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Thursday Aug 18, 2011

Tshwane billing system 'needs to be rewired'

The Tshwane Metro Council has come in for criticism over its "erratic" billing system. Several residents have complained that their electricity have been cut off even though they're not in arrears.

Other residents have complained that their meter readings have not been captured and that the council is quick to cut their electricity, but slow to reconnect.

Attempts to get comment from the municipality were unsuccessful.

West Park resident Bhola Mazibuko was recently forced to spend a "black weekend" after her electricity was "wrongly" cut off by the municipality. According to Mazibuko, the food in her fridge was spoilt and she could not have a hot bath.

Mazibuko, who lives with her disabled husband and child, said she does not owe the municipality a cent. She said it happened as a result of negligence on the part of the municipality.

The municipality was supposed to switch off the electricity at a property on Cordelfos Street, but instead went to Cordelfos Crescent.

"We contacted them several times, and they promised to come and fix the problem, but only came after they enjoyed their long weekend," she said.

Her electricity was eventually reconnected on August 10.

An Akasia resident, who did not wish to be named, said she was supposed to pay her outstanding bill by July 15.

Her electricity was disconnected on August 2, even though she had paid the full account, including her August account, "for which I still have not received the bill".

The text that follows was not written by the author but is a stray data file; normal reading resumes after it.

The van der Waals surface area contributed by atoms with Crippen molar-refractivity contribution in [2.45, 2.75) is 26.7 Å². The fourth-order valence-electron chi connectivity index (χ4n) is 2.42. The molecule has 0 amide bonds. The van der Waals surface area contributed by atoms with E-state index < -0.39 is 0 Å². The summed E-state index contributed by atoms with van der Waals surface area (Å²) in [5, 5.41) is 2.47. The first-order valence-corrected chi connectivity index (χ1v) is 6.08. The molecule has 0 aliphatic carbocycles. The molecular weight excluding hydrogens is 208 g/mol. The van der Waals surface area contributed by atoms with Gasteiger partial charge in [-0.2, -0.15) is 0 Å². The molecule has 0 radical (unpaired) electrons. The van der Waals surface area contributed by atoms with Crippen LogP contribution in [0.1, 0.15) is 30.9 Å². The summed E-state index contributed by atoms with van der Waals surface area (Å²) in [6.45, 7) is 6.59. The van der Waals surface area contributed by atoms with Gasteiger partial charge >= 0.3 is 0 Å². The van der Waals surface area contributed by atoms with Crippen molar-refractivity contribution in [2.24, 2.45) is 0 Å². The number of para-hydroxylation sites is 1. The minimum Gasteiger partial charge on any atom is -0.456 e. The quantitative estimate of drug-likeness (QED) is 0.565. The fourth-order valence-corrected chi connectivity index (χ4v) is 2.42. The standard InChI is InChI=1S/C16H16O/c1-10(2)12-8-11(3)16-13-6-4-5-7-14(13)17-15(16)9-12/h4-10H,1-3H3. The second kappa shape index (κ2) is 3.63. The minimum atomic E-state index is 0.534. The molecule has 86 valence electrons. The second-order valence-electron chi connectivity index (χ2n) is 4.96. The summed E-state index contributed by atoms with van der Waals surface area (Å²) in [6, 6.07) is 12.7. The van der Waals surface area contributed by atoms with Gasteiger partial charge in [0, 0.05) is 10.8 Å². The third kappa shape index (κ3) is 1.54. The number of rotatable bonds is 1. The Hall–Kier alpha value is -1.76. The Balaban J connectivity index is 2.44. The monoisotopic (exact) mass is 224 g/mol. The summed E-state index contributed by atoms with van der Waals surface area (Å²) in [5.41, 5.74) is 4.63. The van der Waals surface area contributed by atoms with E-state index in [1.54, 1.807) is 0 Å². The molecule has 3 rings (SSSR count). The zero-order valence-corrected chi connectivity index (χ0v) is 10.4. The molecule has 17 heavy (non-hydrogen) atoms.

She said she went to the municipal offices in Akasia for help, to no avail.

"The council should sort out this problem. People whose accounts are arrears for just 30 days should not have their electricity cut off without proper notice," she said.

Meanwhile, DA councillor Hilda Weber said municipal accounts in the Kungwini area (Bronkhorstspruit and surrounding areas) were not being delivered on time and reflected incorrect readings.

Weber said lawyers were frustrated because clearance figures were unavailable for property transfers, resulting in transactions being cancelled.

"Although this merger was on the cards for more than a year, the belief was that perhaps falling into a metro would mean more efficient services, because of more experienced and better qualified personnel," said Weber.

She said Gauteng MEC for Local Government and Housing Humphrey Mmemezi gave assurances at the beginning of the year that everything was on track, but that billing problems remained.

Cash or bank-guaranteed cheques were the only means of payment, she said, "meaning that clients have to make a risky trip carrying cash or stand in long queues".

"The easiest and most efficient means of payment - by debit order - has been temporarily put off the system," said Weber.

She suggested that clients just pay what they normally pay, keep the receipts and do a reconciliation when things eventually come right.

"There can be no overbilling because meters do not stop running and cannot be turned forward or backward. Electricity will not be cut off if there is an attempt by residents to make normal payments," said Weber.

Pretoria News

    
 

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